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All change at Birmingham council: cut to 101 members representing 77 wards

All change at Birmingham council: cut to 101 members representing 77 wards

🕔15.Dec 2015

Nineteen of Birmingham’s 120 city councillors will lose their jobs under a radical re-drawing of wards proposed by the Boundary Commission.

The commission’s much-anticipated recommendations published today would see the size of the council reduced to 101 members and the current pattern of 40 three-member wards changed to 77 smaller wards.

Fifty-three of the new wards will have one councillor each and the remaining 24 larger wards, two each, if the recommendations are accepted by the Government.

The proposals mean that some wards will disappear.

Soho and Longbridge will be removed to be replaced by Newtown and West Heath.

New wards designed to more accurately reflect communities will cover areas such as Garrett’s Green, Alum Rock, Saltley and Boldmere.

The new arrangements are due to come into force in 2018 when Birmingham will hold the first of four-yearly ‘all out’ elections, in which 101 councillors will be elected to serve for four years, rather than the existing system where a third of members are elected each year and there are no elections in the fourth year.

The Local Government Boundary Commission for England was asked to look at the size of the council following the Kerslake Review which suggested the 40 wards were too big for councillors to be able to represent their constituents properly.

Kerslake noted:

Fifteen of the 20 wards with the largest population in England are in Birmingham. In total 73 per cent of the largest wards in the country are in the city. The result is councillors have a heavy workload and can find it challenging to represent all their residents.

The population of Birmingham is growing quickly and is expected to increase by a further 150,000 by 2031. This is the equivalent to Birmingham absorbing a town around the size of Reading.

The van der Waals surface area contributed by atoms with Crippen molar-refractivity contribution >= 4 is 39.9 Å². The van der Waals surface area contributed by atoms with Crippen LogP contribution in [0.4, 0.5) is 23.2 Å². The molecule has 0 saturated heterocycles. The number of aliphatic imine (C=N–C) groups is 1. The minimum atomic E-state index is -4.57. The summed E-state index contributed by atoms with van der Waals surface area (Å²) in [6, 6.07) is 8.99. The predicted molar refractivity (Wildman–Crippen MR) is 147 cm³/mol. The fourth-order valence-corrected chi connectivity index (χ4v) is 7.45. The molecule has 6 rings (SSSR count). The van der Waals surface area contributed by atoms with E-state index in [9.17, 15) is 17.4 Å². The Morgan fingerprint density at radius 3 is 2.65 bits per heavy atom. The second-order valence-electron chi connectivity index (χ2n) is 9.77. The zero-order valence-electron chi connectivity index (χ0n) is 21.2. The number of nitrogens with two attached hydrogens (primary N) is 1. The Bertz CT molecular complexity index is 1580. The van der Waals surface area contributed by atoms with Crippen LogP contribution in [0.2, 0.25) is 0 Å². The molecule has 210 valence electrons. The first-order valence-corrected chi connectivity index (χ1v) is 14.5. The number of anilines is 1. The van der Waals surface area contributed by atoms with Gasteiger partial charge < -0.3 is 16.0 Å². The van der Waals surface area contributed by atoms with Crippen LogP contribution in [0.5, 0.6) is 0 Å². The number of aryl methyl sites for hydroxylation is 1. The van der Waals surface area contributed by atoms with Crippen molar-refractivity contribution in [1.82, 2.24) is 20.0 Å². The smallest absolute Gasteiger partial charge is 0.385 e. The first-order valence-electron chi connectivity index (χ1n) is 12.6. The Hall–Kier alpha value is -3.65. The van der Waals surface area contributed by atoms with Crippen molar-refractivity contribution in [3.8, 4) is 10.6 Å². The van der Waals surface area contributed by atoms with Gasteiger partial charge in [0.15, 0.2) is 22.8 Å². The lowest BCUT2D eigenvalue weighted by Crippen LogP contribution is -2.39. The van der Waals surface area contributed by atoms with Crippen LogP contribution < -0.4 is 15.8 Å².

The council projects that four wards in the city will have more than 40,000 people in them by 2031. As the population of individual wards grows larger, fulfilling councillors’ role will become even more challenging.

The council is already the third largest in the country, larger than the United States Senate, so simply adding more three member wards and/or increasing the number of councillors is unlikely to be a sustainable solution.

If the Boundary Commission’s proposals are accepted, the average number of voters per councillor will fall from 10,730 to 7,215, which will still be the highest in the UK.

Birmingham council argued in evidence to the commission that more, rather than fewer, councillors were required. The council argued that on a pro rata basis compared with other large cities in England, Birmingham should have at least 150 elected members.

Commission chairman Max Caller said:

We are keen to hear what local people think of the recommendations and how they can be improved.

Our review aims to deliver electoral equality for local voters. This means that each city councillor represents a similar number of electors so that everyone’s vote in city council elections is worth roughly the same regardless of where you live.

We also want to ensure that our proposals reflect the interests and identities of local communities across Birmingham and that the pattern of wards can help the council deliver effective local government to local people.

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